I started reading The Secret Loves of Geek Girls on a train to Jersey and finished it only a few hours later. There were times I lifted my eyes from the pages only to startle at my distorted reflection in the glass windows beside me. Because of a glare, my mirrored face was cut-and-pasted over the anthology's illustrations, and the words spread across my jaw. I loved and hated it, like the cliche of seeing myself in the story had been too pathetic.
The Secret Loves of Geek Girls is an anthology of nonfiction stories, essays, and graphic novels about--you guessed it--geek girls falling in love. I guess that's not completely accurate though. Falling in love. Out of it. Navigating its calm tides and hurricanes. Some were about romantic relationships, while others were merely about the possibility of one.
And the geek culture? The fandom? It's not the quirky kind we see popularized on TV nowadays. Not the Big Bang Theory or Marvel movies or CW shows.
These were comic book fans and fantasy lovers and video game makers, sure. All the average signs of nerd that most people are coming to think are pretty cool. But there were also cosplayers and Rocky Horror troops and that bit of self-identity in a 4000 page epic that would raise a few eyebrows. There was even a perfectly cringe-y story on dungeons and dragons innuendos that made me laugh, something I'm not sure Stranger Things fans would get without a crash course on general tabletop RPG. I saw my friends in these stories--the fans who grew up immersed in fictional worlds, who were saved by fictional worlds. I saw who we hoped to become--industry leaders pushing for something new, something better in our storytelling.
And by the way--I'm a geek girl. Through and through. Comics of course, and anime, and 19th century literature. And if you think this post's going to be about a past relationship--an insecure kid with braces falling over herself for some jock that doesn't get it--well...you'd almost be right.
Because yeah, after reading that anthology I want to talk about all those old secret and almost loves and crushes. All of them. The non-relationships of my twenty-three years of life. The kid who painted his nails black and told me it was like I was Donna and he was Eric Foreman from That 70s Show. The snowboarder from New Zealand who listened to my nerdy rambling on the role of fate in ancient literature for an entire evening.
The engineer who called me Wonder Woman and still likes my zombie posts on Facebook.
The compsci guy who ruined Madoka for me.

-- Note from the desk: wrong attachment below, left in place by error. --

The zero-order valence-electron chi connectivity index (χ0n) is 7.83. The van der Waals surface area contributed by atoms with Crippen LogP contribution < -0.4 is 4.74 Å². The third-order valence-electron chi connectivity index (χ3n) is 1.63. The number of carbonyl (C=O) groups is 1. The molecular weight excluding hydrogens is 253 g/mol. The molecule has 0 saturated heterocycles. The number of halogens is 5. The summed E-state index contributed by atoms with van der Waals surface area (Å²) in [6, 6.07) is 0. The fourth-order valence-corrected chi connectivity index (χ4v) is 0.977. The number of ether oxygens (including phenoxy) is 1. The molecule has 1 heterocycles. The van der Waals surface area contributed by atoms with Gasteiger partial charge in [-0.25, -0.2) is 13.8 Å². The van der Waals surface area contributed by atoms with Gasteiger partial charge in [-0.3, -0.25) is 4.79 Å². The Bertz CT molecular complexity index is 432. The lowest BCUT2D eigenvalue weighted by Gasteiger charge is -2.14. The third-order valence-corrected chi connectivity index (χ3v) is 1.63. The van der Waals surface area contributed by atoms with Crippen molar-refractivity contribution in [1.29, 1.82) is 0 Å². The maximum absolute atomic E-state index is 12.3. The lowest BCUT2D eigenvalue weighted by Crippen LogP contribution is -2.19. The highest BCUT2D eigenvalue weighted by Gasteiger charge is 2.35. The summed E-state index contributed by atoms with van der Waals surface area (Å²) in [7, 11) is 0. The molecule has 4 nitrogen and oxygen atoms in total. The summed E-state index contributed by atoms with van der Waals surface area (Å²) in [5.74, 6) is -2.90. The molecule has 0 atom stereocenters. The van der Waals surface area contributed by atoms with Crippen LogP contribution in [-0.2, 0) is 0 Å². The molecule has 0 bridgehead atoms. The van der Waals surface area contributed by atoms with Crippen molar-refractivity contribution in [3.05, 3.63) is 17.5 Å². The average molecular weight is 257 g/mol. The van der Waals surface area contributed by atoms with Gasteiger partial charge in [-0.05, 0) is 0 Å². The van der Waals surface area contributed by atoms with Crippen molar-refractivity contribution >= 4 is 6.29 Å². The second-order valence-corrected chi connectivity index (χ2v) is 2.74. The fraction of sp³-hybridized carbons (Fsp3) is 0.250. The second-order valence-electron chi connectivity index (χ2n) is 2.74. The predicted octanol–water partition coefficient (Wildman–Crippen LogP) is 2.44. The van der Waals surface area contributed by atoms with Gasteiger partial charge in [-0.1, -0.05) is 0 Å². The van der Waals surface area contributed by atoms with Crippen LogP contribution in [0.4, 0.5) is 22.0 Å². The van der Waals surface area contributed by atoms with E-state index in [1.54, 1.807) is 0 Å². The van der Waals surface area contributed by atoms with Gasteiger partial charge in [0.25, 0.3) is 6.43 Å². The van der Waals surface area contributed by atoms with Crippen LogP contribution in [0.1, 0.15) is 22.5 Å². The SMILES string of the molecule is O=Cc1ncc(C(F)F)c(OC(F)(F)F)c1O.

The anxiety ridden gamer who built spaceships heading for the sun.
And of course, the storyteller from a few years back.
Because yeah, after reading that anthology I want to talk about what it's like to wait for love, to fear a crush, to wonder if sometimes you really are just too different--or worse, too much. That everything you carry only amounts to a knot in your throat and some silly fictional characters and a person whose hand you want in your own but you never even knew if they were real in the first place.
But then I remembered my dignity and just scribbled all those feels in my journal.
My two favorite stories in this anthology had been Cherry by Cherelle Higgins and Mechanism by Meaghan Carter. The first talks about an experience I can never pretend to know. It covers racism and hate, and I cried with the author at the end.
The latter, Meaghan Carter's story, is more lighthearted sure, but something about the mechanism--the defense against love--that the main character had developed struck home. Her mechanism was personified by a red-haired monster with a club and quiet disposition. It fed her all kinds of rules and rationalizations when dates went sour--"kept [her] from getting [her] hopes up."
I never liked him much anyway.
I can only stay for two hours on this date.
He's leaving anyway.
I'm leaving anyway.
This hit home hard enough that, after finishing the humorous four page comic, I had to sit back. Really stare at that annoyingly cliche reflection in the train car window.
If I'd had my laptop with me, I'd have opened up to a folder named after the ocean, and I'd have read the stories I'd written about my mechanism. The muse that I turned to whenever I wanted and didn't want to talk about some pathetic romantic endeavor.
I wondered if maybe that was an essay I'd have asked to be in this anthology. How a writer copes with love, how a writer can't let go of an imaginary friend and calls it a muse.
How that muse is a harsher critic of your love life than your mom. How you heal from a broken heart by writing stories that'll never see the light of day, a conversation between you and your characters.
If it wasn't already obvious, this anthology hit home and I loved it. I want to blabber on about the real nitty-gritty stories and the way they explored not only different media platforms, but the way fandom also opened gateways to the exploration of one's sexuality, to the finding of community, and to the way hobbies or similar interests are far from a match-made-in-heaven. It even talks abuse, and about the way marginalized voices can be fetisized in "geek" culture.
So ends a part reflection, part review. I think I was just dying to gush about this book to someone. Coincidentally, the friends I wanted to share this anthology with are all going through heartbreak. For some, it may be a balm. Others? I think I'll wait a little...